• PPF Levy - Are You Paying More Than Your Fair Share?
  • November 20, 2014
  • Law Firm: Dentons Canada LLP - Toronto Office
  • If you sponsor a defined benefit pension scheme, you will be well aware of the costs associated with funding the scheme and making sure all regulatory requirements are met. One of the costs (unless the scheme is not eligible for PPF protection) is the annual PPF levy. But is the PPF levy for your scheme fair? Does it reflect the true risk of the scheme ever becoming a burden to the PPF? The answer is often no, which means many schemes are paying too much for their PPF levy. We can help.

    What's the problem?
    Risk-based levy
    The main issue lies with the risk-based element of the levy, which typically accounts for the bulk of any levy invoice. One of the key elements in calculating the risk-based levy is assessing the likelihood of an insolvency event occurring in relation to the employer. The PPF uses its agent, Dun & Bradstreet (D&B) (which will be replaced by Experian in 2015), to assess this likelihood. If D&B or Experian fails to take into account the appropriate data when calculating the likelihood of the employer's insolvency, this can lead to schemes being hit with an inflated risk-based levy.

    The PPF has recently published its response to the consultation on the new PPF-specific system of risk scoring, which could significantly impact a scheme's risk-based levy. Under the new system, instead of being designated a "failure score", companies will be allocated a scorecard within a range of insolvency probabilities, which will then be used to create a series of 10 bands. A levy rate will be assigned to each band. The information used to determine the "band" for each employer is also changing. It is therefore critical that schemes and employers understand what information is relevant when bands are allocated and make sure it is available and accurate.

    Contingent asset arrangements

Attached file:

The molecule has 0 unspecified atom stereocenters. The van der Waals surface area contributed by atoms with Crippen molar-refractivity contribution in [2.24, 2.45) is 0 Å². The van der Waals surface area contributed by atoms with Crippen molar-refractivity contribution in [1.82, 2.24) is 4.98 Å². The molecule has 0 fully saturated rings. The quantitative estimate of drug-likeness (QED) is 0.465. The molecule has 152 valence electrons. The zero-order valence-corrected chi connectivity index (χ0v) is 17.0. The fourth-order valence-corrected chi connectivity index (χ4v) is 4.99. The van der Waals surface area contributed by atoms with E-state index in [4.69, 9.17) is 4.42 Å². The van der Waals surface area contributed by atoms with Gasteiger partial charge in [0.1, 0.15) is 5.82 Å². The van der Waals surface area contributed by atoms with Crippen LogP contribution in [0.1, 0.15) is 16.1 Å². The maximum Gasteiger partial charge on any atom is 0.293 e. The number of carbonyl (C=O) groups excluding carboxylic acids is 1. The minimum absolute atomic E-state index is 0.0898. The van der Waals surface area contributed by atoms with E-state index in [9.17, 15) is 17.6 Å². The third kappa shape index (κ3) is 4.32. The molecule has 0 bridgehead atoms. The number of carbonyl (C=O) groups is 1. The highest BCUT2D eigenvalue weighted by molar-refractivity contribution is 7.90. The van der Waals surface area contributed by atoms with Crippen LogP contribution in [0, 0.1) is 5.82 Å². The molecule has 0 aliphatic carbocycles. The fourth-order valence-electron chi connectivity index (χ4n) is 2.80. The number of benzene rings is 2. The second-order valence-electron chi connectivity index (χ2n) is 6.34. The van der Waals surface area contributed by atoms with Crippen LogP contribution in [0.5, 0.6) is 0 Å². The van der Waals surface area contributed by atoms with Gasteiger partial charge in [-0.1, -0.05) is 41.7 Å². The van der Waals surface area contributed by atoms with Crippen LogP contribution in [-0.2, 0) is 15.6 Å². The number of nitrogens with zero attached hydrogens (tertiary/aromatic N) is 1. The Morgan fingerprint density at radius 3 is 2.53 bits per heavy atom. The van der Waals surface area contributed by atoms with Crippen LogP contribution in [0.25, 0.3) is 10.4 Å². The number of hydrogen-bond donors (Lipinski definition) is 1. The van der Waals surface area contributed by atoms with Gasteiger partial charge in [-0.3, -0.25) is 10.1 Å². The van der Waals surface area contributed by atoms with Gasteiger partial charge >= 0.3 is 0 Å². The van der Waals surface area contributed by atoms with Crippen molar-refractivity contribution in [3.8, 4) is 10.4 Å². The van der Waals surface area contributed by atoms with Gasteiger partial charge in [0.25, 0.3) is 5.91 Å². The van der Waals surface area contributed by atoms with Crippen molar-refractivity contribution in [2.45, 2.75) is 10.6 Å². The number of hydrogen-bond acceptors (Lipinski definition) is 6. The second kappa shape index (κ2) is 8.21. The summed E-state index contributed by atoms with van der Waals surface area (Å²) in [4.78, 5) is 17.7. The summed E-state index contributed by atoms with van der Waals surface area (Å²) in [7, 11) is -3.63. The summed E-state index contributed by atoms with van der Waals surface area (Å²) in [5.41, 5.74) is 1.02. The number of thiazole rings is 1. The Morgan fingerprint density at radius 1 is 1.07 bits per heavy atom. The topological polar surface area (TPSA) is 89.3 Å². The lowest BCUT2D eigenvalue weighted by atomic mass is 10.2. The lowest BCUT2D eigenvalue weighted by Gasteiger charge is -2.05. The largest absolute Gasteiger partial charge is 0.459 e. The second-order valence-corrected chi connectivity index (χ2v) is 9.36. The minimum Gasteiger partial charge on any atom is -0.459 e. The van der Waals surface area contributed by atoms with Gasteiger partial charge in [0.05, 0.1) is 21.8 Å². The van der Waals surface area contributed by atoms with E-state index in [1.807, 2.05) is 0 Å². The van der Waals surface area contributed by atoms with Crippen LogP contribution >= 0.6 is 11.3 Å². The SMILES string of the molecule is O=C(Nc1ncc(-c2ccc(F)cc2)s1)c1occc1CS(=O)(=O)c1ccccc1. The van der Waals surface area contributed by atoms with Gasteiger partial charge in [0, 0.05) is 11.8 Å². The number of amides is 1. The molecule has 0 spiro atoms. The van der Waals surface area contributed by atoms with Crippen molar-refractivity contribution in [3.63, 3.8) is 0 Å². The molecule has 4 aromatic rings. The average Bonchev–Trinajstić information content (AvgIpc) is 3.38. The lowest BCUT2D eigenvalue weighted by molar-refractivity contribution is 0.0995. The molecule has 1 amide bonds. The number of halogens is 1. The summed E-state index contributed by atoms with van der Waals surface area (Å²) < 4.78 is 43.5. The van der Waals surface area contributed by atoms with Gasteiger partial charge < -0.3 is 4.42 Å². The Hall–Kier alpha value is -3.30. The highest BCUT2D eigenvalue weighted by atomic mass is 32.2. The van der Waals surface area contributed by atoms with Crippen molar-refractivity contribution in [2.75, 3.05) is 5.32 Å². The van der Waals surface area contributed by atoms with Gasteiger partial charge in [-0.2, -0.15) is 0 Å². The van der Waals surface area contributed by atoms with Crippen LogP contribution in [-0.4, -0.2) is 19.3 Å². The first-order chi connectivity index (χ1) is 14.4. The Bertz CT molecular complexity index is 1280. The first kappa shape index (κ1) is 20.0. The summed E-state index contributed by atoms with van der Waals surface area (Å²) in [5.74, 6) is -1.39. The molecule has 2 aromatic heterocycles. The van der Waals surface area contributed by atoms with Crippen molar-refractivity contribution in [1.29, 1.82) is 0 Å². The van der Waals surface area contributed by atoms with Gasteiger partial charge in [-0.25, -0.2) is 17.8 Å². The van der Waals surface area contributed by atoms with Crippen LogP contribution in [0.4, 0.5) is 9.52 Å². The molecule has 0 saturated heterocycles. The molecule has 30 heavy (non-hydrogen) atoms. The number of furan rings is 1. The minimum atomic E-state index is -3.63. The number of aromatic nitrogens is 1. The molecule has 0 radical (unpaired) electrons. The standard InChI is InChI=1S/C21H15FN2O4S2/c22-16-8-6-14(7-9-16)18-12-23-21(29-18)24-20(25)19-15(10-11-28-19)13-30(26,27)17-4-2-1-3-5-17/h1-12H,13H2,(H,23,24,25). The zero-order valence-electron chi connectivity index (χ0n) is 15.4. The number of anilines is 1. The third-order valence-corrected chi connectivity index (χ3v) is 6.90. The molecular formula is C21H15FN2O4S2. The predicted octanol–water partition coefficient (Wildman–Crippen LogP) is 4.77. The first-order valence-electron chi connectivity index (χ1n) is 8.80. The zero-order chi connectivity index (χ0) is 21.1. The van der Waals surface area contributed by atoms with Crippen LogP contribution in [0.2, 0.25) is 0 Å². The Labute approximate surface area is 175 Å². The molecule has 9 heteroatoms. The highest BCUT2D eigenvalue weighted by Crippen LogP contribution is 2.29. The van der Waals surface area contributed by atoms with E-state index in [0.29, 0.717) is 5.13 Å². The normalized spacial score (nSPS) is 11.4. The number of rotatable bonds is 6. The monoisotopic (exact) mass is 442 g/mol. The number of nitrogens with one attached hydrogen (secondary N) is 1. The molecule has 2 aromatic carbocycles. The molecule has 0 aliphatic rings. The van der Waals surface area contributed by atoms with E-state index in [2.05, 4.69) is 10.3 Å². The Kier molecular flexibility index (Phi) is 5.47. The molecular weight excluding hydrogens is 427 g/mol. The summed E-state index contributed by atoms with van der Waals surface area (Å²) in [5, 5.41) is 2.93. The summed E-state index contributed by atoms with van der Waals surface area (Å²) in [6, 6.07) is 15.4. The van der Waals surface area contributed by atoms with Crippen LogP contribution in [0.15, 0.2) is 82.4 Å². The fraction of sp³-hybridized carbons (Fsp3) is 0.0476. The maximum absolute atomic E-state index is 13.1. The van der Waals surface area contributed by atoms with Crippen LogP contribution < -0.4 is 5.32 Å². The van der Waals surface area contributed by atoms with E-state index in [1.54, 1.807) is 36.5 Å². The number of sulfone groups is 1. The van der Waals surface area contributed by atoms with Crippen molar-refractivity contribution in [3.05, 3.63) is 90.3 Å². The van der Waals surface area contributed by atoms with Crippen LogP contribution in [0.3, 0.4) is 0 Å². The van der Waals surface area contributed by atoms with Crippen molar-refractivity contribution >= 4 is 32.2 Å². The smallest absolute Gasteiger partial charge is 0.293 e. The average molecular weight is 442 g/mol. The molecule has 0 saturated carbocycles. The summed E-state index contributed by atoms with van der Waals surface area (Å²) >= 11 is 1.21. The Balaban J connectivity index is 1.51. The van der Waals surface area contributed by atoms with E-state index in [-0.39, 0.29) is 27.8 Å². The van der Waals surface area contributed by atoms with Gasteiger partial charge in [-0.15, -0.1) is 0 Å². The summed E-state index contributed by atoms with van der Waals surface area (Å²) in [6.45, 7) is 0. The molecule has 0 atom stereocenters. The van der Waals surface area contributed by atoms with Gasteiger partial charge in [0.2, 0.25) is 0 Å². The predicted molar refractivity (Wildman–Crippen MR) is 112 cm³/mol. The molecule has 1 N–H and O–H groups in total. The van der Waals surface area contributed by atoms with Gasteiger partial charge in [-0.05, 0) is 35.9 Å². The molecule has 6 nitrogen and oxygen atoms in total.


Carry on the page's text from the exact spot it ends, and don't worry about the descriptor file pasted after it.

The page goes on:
In other cases, schemes are not aware of or have not taken advantage of putting in place a PPF-compliant contingent asset arrangement. If a scheme has the benefit of a parent company guarantee or a charge over property, or potentially has access to such security, this can often be used to reduce the PPF levy provided the security is structured in the correct way.

    Dentons can offer a solution
    For a fixed fee, we can help reduce your levy invoice because:

    • we understand the factors that count in order to produce an improved insolvency risk assessment and can advise on the appropriate information which should be provided to D&B and Experian;
    • we can advise on appeals to the PPF against D&B or Experian decisions and have a proven track record of improving the insolvency risk attributed to employers through such appeals;
    • we can advise on appeals to the PPF Ombudsman and court;
    • we can advise on putting in place PPF-compliant contingent assets arrangements by utilising either existing security arrangements or new security arrangements.

    Each scheme and employer turns on its own particular facts and we can advise on the steps that can be taken to reduce the levy as appropriate. For example, schemes in the utilities industry often benefit from specific protections under legislation or in the scheme documentation. These protections can have a significant bearing on the factors to be taken into account when calculating the risk-based levy.

    Saving you money
    As the PPF levy is payable annually, getting your insolvency risk assessment right should reduce your levy bills in future years and deliver substantial cost savings to your business.

    What is our experience?
    We have a wide range of experience in dealing with and appealing PPF levy invoices and, in particular, the risk-based element of the levy. Our experience extends to specific industry knowledge of various sectors including the rail, electricity and water industries. We have successfully advised clients on ways to reduce their levy, which has led to the PPF producing revised and downgraded levy invoices. Our experience includes guiding clients through the D&B appeal process and advising on the risks of taking a case to the PPF Ombudsman and the court.

    We have also advised on various contingent asset arrangements, which range from charges over property to parent company guarantees that have led to reduced PPF levies.

    Next steps
    Whether we can help will depend on the facts in question. We are happy to discuss your circumstances on a no-fee basis over a 30-minute consultation in order to prepare an initial view of the options available. Following that, if agreed with you, we would prepare a report on the steps Dentons recommends in order to reduce your levy invoice. Please contact us using the details below if you would like to discuss further.